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iZotope Iris Spectral Synth Review

Published: Tuesday 31 July 2012

If music plug-ins were a college class, iZotope would be the kid you know is going to ace all of their exams while still somehow finding the time to be effortlessly cool. Iris, then, is the sonic equivalent of that kid’s pair of aviator sunglasses.

iZotope Iris

Yes, Iris has landed, and manages the tricky double-up of looking beautiful in its creativity while providing sounds that not only are immediately and dynamically useable in your arrangement and songwriting, but are also utterly unique to you. This of course comes with something of a learning curve, so let’s take a look at what Iris actually is and does.

Let’s get spectral

It’s a synth that uses spectral imaging as an instrument. You’ll have seen the technology before in RX, which allowed you to visually apply restorative editing to audio tracks, but this time around, this VST(3)/AU/RTAS and standalone software has been created as a ‘sampling resynthesiser’.

What? Well. Drop a sound into Iris and it’s displayed in a spectral pattern that glows brighter at different points. This brightness represents the amplitude of the sound – more level is brighter, obviously – while the X/Y axes of the panel the imaging resides within represent time and frequency respectively. So you’re working across the timeline of your sample and as the image climbs higher in the box you’re moving up towards higher pitches. So far, so simple.

I’ve dropped in a sample, in my particular first-review case a vocal take I recorded a while back. And there it is, all resplendent spectrally. It’s resampled to my keyboard, either time/pitch stretched so that pitch doesn’t affect sample length or more simply speeding it up for higher incarnations of the sample, slowing it for lower. You can choose which, and in this case I’ve opted for the former.

It’s worth noting that if you don’t want to use your own samples there are 4GB worth included that give you a significant starter for 10. This is no bad thing as playing with your own ideas is brilliant but if you want to hone in on specific synth piano or pad sounds for instance you might find that layering the preset material can yield faster successes until you really know the software, and will be no less unique.

Thing is, I don’t want to use all of my sample, just a specific part of my vocal, as the core of my sound. There are tons of editing tools to make this possible, and to take things much, much deeper too.

Tool time

So I can use ‘deselection’ to rub out bits I don’t want. I can narrow down frequencies to focus entirely on the high end, or I can use a selection tool to poach only small parts of an overall spectral image. This is particularly useful if you’re using a sample with multiple tonalities and you’d rather use only a specific part, rub out the rest and keep what you want intact.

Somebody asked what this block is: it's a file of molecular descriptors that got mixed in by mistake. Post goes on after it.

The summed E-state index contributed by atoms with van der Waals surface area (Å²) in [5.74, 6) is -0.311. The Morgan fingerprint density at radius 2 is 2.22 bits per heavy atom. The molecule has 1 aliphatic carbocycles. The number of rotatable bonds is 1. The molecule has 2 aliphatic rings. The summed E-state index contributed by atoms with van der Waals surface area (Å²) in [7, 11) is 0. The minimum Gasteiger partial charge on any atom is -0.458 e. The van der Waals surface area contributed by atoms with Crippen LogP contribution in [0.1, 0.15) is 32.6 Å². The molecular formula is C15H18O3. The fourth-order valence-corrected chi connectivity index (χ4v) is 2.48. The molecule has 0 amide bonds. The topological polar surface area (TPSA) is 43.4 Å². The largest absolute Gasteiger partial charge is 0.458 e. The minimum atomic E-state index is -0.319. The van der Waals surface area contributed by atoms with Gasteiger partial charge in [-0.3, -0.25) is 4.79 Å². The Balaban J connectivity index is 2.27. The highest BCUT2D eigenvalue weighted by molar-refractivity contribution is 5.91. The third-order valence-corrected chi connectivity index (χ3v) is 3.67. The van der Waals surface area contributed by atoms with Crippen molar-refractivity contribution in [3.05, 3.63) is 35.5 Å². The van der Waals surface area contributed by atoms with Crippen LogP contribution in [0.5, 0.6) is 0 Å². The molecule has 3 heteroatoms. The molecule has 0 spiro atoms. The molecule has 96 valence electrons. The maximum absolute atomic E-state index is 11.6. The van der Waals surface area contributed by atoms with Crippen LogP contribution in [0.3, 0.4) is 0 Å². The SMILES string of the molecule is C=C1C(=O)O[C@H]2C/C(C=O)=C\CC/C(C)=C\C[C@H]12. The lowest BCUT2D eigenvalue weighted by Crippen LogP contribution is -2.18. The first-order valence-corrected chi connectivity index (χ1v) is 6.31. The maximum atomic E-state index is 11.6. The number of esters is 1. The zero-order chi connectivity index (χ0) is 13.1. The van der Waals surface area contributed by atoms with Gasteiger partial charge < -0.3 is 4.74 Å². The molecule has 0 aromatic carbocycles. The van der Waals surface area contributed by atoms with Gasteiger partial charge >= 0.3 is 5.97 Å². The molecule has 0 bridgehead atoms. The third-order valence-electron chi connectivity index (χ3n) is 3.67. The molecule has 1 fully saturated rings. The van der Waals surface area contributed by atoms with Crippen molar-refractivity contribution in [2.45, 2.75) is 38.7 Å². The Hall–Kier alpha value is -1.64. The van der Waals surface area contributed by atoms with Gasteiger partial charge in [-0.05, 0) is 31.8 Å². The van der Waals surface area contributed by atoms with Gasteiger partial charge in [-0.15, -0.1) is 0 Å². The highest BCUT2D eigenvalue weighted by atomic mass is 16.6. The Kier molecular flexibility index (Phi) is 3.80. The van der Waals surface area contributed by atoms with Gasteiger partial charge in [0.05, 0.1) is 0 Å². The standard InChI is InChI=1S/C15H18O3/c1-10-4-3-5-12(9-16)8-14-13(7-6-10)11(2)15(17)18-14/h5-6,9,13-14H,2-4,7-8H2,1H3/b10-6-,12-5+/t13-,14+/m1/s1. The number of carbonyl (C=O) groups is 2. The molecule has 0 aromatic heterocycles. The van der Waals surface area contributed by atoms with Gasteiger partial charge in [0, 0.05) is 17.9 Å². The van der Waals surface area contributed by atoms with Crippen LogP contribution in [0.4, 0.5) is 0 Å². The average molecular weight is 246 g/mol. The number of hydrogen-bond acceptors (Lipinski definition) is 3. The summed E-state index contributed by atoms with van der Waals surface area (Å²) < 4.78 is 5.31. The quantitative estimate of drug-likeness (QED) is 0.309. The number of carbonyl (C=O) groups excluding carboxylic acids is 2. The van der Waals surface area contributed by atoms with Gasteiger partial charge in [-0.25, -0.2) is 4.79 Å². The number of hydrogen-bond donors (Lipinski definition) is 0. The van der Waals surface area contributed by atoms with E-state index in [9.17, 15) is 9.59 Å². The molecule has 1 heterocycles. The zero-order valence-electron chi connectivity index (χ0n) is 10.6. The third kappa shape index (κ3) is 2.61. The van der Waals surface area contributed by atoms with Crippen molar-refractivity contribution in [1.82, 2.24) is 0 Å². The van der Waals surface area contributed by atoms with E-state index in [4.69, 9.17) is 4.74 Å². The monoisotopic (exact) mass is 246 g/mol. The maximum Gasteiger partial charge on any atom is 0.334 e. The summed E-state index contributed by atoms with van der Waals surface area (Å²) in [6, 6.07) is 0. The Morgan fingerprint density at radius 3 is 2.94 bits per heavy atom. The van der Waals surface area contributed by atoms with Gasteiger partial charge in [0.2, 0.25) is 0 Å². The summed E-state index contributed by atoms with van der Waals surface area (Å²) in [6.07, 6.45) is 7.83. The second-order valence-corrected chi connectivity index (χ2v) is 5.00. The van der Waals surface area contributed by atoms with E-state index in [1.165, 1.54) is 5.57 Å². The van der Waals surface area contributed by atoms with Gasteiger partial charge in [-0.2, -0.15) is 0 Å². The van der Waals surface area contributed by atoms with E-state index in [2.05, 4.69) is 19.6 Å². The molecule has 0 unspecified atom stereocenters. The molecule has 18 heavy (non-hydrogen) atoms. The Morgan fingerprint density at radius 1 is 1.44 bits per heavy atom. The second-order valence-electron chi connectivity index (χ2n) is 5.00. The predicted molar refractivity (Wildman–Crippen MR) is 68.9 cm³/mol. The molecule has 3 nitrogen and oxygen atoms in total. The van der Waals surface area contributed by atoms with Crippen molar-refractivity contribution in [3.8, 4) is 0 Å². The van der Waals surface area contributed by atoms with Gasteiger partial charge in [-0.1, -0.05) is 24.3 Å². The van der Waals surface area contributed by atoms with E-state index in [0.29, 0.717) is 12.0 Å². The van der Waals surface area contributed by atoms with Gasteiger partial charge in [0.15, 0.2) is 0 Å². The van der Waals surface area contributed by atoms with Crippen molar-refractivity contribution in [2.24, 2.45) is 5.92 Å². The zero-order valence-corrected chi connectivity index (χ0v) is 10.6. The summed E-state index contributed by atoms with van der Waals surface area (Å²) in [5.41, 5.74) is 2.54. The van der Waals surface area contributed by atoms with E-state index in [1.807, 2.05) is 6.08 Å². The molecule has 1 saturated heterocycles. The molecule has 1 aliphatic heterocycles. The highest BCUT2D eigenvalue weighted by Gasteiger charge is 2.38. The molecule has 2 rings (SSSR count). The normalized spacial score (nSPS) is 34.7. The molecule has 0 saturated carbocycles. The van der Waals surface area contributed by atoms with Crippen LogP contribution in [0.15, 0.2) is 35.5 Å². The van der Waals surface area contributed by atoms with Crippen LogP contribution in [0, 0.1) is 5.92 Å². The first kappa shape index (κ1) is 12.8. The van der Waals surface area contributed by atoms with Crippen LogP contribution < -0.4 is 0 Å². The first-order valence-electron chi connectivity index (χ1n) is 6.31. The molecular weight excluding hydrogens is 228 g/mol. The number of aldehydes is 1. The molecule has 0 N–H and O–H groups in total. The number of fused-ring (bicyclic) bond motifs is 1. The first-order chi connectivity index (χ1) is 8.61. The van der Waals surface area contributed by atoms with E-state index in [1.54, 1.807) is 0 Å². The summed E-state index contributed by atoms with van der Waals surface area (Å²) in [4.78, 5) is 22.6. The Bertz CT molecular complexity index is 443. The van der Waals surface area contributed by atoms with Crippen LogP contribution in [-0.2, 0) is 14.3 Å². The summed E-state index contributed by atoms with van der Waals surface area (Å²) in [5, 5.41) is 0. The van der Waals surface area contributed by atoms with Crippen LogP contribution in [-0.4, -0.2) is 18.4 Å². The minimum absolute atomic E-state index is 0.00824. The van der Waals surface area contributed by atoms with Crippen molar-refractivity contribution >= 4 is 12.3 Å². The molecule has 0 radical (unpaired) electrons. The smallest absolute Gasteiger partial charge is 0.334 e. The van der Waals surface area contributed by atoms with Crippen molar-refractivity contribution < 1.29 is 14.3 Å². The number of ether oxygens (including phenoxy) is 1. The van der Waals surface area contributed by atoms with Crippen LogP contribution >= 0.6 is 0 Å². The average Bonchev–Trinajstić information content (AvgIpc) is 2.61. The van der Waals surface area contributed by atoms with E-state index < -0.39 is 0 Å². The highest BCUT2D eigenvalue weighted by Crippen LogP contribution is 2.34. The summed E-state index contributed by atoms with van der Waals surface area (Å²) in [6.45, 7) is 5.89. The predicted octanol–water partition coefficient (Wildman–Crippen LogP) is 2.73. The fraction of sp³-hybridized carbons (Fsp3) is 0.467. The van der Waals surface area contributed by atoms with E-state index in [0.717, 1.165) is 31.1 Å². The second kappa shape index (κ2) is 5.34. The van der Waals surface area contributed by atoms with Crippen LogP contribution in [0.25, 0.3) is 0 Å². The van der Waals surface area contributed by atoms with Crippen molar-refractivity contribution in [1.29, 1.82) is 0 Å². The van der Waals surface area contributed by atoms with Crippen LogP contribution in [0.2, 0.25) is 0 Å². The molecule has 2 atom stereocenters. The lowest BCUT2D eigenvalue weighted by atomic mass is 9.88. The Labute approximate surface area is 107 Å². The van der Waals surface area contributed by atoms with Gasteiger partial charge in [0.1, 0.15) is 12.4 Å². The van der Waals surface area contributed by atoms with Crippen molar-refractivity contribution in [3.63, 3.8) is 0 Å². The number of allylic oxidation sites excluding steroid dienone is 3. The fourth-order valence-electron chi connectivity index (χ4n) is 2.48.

iZotope Iris Screen Grab

The tools sound complex but are actually easy as anything to apply, having as much in common with Photoshop drawing tools as with anything in the audio world. This is particularly evident with the magic wand tool, which is a gem. It analyses the harmonics of whatever you’ve highlighted and finds other areas within the sample that have a relatively similar makeup. Brilliant, especially for more precise isolation.

What it means is that there’s a lot of mileage in just about anything. Any sample has possibilities and often not the ones you’d expect. You’re encouraged to play!

Layer up

You can then layer your sounds – three per patch plus a sub – and mix these to create an overall soundscape that draws on the various strengths of each sample and either makes for fractious, darting-about articulative patterns or thick and even monstrous expansions.

Mixing is an easy affair and you’re able to bring more traditional synthesis efforts into proceedings at this point – assignable LFOs, envelopes, effects (distortion, chorus, delay and reverb for send or insert applications).

iZotope Iris Box

The sub layer we mentioned felt like an imposition until it became evident that this is the glue that holds your samples together. The theory being that blending three samples together to create your patch might produce something clever, but not necessarily entirely useable when it comes to a consistent and cohesive idea. The sub thickens that out via the selection of various waveforms that enrich the lower frequencies, giving you a foundation to wax lyrical over. Spectral imaging and editing is once again possible here, but in some ways it would be a little dangerous to start creating gaps in this – it really is there for a reason, and especially those of you heading into pop and hip-hop realms will find the familiarity of those sub patterns a real comfort. For more experimental work you don’t need to include the sub of course.

For further familiarity, the envelope options can create very specific analogue emulations, so if you need to bring in your sample fiddling to a particular sound for context, you very much can.


I love Iris a great deal. It doesn’t ask a lot of you once you understand how it’s working in its simplest form, and the editing tools are neat and precise while encouraging experimentation.

For the user who can never get the sound they’re after just-so, here’s your solution. I’ve even found myself creating samples specifically so I can them layer them into Iris! It’s a great synth that will open up a new world of sound creation to any producer or engineer with enough aptitude and processing power.

Reviewed by Rob Sandall

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